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Techno Cops: Los Angeles Sheriff's Department Explores Less-Lethal Options

The LASD is creating a test bed for advanced police technology

15 min read
Photo of police captain aiming a less-lethal weapon.
Big Gun: Captain Charles (“Sid”) Heal of the Los Angeles County Sheriff’s Department (LASD) has created a technology exploration and development program for law enforcement. The impressive looking pistol he’s holding is in fact a less-lethal weapon that the LASD helped Jaycor Tactical Systems (San Diego, Calif.) to develop: its plastic pellets burst on impact, releasing eye- and lung-stinging pepper powder.
Photo: David Butow/Corbis Saba

It’s a clear, cool morning, a perfect day for hiking or sailing or just about anything except what I’m doing, which is standing in the parking lot of a strip mall in East Los Angeles. Strip malls are never lovely, and this one only reinforces the stereotype: a squat and sleepy line of stuccoed buildings, whose tenants reflect a cross-section of life on the margins—Dutch’s Liquor, Ernie’s Escrow, T’s Check Cashing, a bar called The Bear Pit.

But today there’s an uncharacteristic buzz in the air. Word has it that two robbery suspects have taken a woman hostage and are now holed up inside. The police have been notified, and a SWAT (short for Special Weapons and Tactics) team from the Los Angeles County Sheriff’s Department (LASD) is suiting up to intervene.

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Paying Tribute to 1997 IEEE President Charles K. Alexander

The Life Fellow was a professor at Cleveland State University

4 min read
portrait of man smiling against a light background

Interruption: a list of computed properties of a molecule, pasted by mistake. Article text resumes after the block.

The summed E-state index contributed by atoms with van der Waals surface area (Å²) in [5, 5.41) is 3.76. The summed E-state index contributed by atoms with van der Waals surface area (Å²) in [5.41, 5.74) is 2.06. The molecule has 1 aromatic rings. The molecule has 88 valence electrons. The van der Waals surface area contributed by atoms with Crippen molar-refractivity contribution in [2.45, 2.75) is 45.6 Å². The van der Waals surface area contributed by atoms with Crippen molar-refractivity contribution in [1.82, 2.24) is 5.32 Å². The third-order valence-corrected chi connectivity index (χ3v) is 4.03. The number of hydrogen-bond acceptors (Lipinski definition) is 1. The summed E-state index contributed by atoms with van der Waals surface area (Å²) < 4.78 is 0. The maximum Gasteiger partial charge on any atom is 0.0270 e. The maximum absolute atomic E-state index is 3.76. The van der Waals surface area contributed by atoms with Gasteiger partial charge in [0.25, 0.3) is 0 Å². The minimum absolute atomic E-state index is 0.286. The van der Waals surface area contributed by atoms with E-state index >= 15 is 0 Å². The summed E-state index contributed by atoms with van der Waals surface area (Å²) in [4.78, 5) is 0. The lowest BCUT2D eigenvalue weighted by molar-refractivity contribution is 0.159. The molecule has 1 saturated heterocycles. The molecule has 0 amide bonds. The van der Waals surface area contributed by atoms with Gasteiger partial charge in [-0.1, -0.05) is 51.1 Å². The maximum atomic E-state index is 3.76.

The Alexander Family

Charles K. Alexander, 1997 IEEE president, died on 17 October at the age of 79.

The active volunteer held many high-level positions throughout the organization, including 1991–1992 IEEE Region 2 director. He was also the 1993 vice president of the IEEE United States Activities Board (now IEEE-USA).

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Robot Learns Human Trick for Not Falling Over

Humanoid limbs are useful for more than just manipulation

3 min read
A black and white humanoid robot with a malfunctioning leg supports itself with one arm against a wall

This article is part of our exclusive IEEE Journal Watch series in partnership with IEEE Xplore.

Humanoid robots are a lot more capable than they used to be, but for most of them, falling over is still borderline catastrophic. Understandably, the focus has been on getting humanoid robots to succeed at things as opposed to getting robots to tolerate (or recover from) failing at things, but sometimes, failure is inevitable because stuff happens that’s outside your control. Earthquakes, accidentally clumsy grad students, tornadoes, deliberately malicious grad students—the list goes on.

When humans lose their balance, the go-to strategy is a highly effective one: use whatever happens to be nearby to keep from falling over. While for humans this approach is instinctive, it’s a hard problem for robots, involving perception, semantic understanding, motion planning, and careful force control, all executed under aggressive time constraints. In a paper published earlier this year in IEEE Robotics and Automation Letters, researchers at Inria in France show some early work getting a TALOS humanoid robot to use a nearby wall to successfully keep itself from taking a tumble.

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Get the Coursera Campus Skills Report 2022

Download the report to learn which job skills students need to build high-growth careers

1 min read

Get comprehensive insights into higher education skill trends based on data from 3.8M registered learners on Coursera, and learn clear steps you can take to ensure your institution's engineering curriculum is aligned with the needs of the current and future job market. Download the report now!